Happy Hollow draws out candidates for the 8th on eve of election challenges

Twenty minutes after the candidate meet and greet was scheduled to start at the Happy Hollow Recreation Center, the chairs remained mostly empty.

Still, Allison Weiss tested the patience of the Eighth District City Council hopefuls a little more – she kept waiting to see if others would arrive. Weiss wanted people in Lower Germantown to have an opportunity to voice their concerns to the candidates running for the seat incumbent Donna Reed Miller will vacate next year. The primary election will be held on May 17.

Low participation is no surprise 

Instead, what happened was all too familiar to Weiss, who has struggled getting people in the neighborhood involved in community efforts. About 10 people attended the event March 17 but at least half of them were either with the candidates or the media. That gave a small handful of voters a lot of time to test the candidates on their priority issues.

“How are you going to bring the community out?” Weiss asked them.

Cindy Bass, Andrew Lofton, Greg Paulmier, Howard Treatman and Verna Tyner all agreed that making sure the next City Councilperson has a visible presence in the community would be a step in the right direction.

Cindy Bass said she would continue working to unify the district through her ties with Mount Airy and North Philadelphia.

Tyner intends to personally ask people to attend meetings. “No backdoor deals. No sidebar conversations,” she said. “Communities have a lot of power.”

And to strengthen the community, Andrew Lofton publicizes job opportunities on his website, he said.

The candidates also wanted voters to study their backgrounds to see how they would approach issues, such as abandoned houses.

Greg Paulmier has been fixing houses for more than 30 years, he said. It started when he couldn’t get the city to do anything about the abandoned house near his home. He currently fixes one to two a year, but he believes it can be done on a grander scale through the City Council office, he said.

Treatman, who has been in the development business for more than 20 years, believes that since not everyone is legally trained, it’s important for the council office to educate people about what they can do, he said.

Smiling one the surface

The Happy Hollow debate late last week that was more like a dinner discussion, no candidate overtly disagreeing with any other. Tyner even remarked how the race was shaping up to be a notably pleasant one, with very little sniping among the City Council hopefuls. Meanwhile, Andrew Lofton spoke in whispers about how he and several other first time candidates faced legal challenges to their nomination.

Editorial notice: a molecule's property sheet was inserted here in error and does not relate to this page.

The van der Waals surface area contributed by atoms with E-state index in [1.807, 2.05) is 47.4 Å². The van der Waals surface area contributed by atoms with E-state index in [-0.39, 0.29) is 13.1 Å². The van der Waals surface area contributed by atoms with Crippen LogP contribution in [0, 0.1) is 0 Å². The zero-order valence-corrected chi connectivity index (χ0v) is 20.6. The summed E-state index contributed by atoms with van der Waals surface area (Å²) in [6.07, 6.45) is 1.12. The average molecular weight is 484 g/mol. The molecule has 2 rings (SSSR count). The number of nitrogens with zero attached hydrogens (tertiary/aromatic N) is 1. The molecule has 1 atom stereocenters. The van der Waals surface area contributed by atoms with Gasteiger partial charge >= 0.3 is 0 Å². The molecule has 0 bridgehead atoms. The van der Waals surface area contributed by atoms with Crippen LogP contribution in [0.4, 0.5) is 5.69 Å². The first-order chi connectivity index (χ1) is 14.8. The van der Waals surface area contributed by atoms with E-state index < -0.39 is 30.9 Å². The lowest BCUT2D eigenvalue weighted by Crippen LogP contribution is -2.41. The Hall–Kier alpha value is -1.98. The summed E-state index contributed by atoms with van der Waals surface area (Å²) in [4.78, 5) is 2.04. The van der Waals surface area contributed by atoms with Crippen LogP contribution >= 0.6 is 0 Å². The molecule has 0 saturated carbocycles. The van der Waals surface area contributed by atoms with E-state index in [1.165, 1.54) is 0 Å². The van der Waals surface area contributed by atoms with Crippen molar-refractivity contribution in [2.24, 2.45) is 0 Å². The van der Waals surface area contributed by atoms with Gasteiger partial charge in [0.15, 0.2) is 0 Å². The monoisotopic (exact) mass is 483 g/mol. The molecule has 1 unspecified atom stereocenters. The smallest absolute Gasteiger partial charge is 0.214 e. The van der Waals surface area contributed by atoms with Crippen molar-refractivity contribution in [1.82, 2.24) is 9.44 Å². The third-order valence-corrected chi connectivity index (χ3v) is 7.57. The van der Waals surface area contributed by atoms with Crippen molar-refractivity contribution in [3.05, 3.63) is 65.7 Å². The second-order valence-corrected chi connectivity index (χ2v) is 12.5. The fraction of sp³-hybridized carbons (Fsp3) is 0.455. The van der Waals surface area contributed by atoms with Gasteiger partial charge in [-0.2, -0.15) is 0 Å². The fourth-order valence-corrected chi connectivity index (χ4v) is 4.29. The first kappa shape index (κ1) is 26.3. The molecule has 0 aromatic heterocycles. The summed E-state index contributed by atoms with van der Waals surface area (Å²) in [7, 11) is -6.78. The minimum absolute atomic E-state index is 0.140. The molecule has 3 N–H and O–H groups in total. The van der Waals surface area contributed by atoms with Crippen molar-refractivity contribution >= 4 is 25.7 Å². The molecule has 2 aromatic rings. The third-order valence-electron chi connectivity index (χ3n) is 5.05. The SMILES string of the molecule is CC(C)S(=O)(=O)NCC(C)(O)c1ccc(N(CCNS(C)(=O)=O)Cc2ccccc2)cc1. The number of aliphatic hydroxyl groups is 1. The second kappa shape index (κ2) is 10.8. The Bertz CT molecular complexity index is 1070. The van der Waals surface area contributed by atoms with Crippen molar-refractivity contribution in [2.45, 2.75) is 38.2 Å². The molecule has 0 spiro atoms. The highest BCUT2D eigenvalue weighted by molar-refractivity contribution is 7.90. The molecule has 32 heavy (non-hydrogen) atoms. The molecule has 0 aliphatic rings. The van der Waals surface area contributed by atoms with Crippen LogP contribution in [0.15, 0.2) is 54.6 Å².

That work began Friday, knocking Fay Dawson out of the race. By the end of Monday Lofton himself could be out of the running along with William Durham, Robin Tasco and Jordan Dillard. Lofton did not believe the challenges would hold up because he thought they were filed past the deadline on March 15.

Watch for the NewsWorks story about Monday’s results.

An intimate job interview

Still, with all the backstage intrigue, Robert R. Kirby, co-founder of United Minorities of Philadelphia Association of Contractors, hopes the election will bring a positive change.

He is tired of government employees taking advantage of loopholes, he said. Kirby believes that providing city employees with cars, such as some on City Council have, is a waste of millions in tax dollars.

“We didn’t send you to office to rob tax payers,” he said. “We have politicians, but we don’t have representation.”

Instead, he compliments the candidates on being business minded, which he thinks is lacking in the current council.

With something like 8,000 abandoned homes in Philadelphia, he said, there is an opportunity for jobs and housing. He believes that someone who is business minded will be able to create a way to fund projects that put those properties to work and have big returns for the city.

Intimate though it was, the meet and greet gave Kirby a sense of each candidate’s roots in the community and the work each has done here.

“They’ve been part of the fabric,” he said. “I usually support people who have been battling in the trenches along with us.”


NewsWorks will co-host three voter forums starting Tuesday March 22, for voters to talk about the hopes and issues for this election and to form those into question for candidates at an April 27 debate.

On Tuesday the forum is at First United Methodist Church of Germantown, 6001 Germantown Avenue Philadelphia. Doors open at 6 p.m. with activities beginning at 6:30 p.m. and formal program at 7 p.m.

The other forums will be Monday, March 28, at Chestnut Hill Presbyterian Church, and Tuesday, April 5, at the Commodore Barry Club in Mount Airy.

Any eligible Eighth District voters are welcome to attend.   

The NewsWorks Eighth District candidates’ debate will be at 7 p.m., Wednesday, April 27, at First Presbyterian Church in Germantown, 35 West Chelten Ave.


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